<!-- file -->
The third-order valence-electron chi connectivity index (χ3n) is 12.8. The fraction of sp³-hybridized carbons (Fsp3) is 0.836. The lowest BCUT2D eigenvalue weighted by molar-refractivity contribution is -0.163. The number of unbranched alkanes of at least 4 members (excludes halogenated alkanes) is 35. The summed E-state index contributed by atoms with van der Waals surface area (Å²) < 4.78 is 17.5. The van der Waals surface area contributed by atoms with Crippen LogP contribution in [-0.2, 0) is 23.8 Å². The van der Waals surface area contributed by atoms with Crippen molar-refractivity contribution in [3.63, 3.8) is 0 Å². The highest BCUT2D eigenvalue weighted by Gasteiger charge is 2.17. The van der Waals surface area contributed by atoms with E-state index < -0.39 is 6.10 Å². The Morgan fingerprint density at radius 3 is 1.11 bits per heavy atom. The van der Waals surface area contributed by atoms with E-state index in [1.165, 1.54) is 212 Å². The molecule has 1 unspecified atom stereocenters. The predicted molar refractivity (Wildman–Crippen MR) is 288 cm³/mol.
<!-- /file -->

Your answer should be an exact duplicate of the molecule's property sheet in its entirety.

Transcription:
The third-order valence-electron chi connectivity index (χ3n) is 12.8. The fraction of sp³-hybridized carbons (Fsp3) is 0.836. The lowest BCUT2D eigenvalue weighted by molar-refractivity contribution is -0.163. The number of unbranched alkanes of at least 4 members (excludes halogenated alkanes) is 35. The summed E-state index contributed by atoms with van der Waals surface area (Å²) < 4.78 is 17.5. The van der Waals surface area contributed by atoms with Crippen LogP contribution in [-0.2, 0) is 23.8 Å². The van der Waals surface area contributed by atoms with Crippen molar-refractivity contribution in [3.63, 3.8) is 0 Å². The highest BCUT2D eigenvalue weighted by Gasteiger charge is 2.17. The van der Waals surface area contributed by atoms with E-state index < -0.39 is 6.10 Å². The Morgan fingerprint density at radius 3 is 1.11 bits per heavy atom. The van der Waals surface area contributed by atoms with E-state index in [1.165, 1.54) is 212 Å². The molecule has 1 unspecified atom stereocenters. The predicted molar refractivity (Wildman–Crippen MR) is 288 cm³/mol.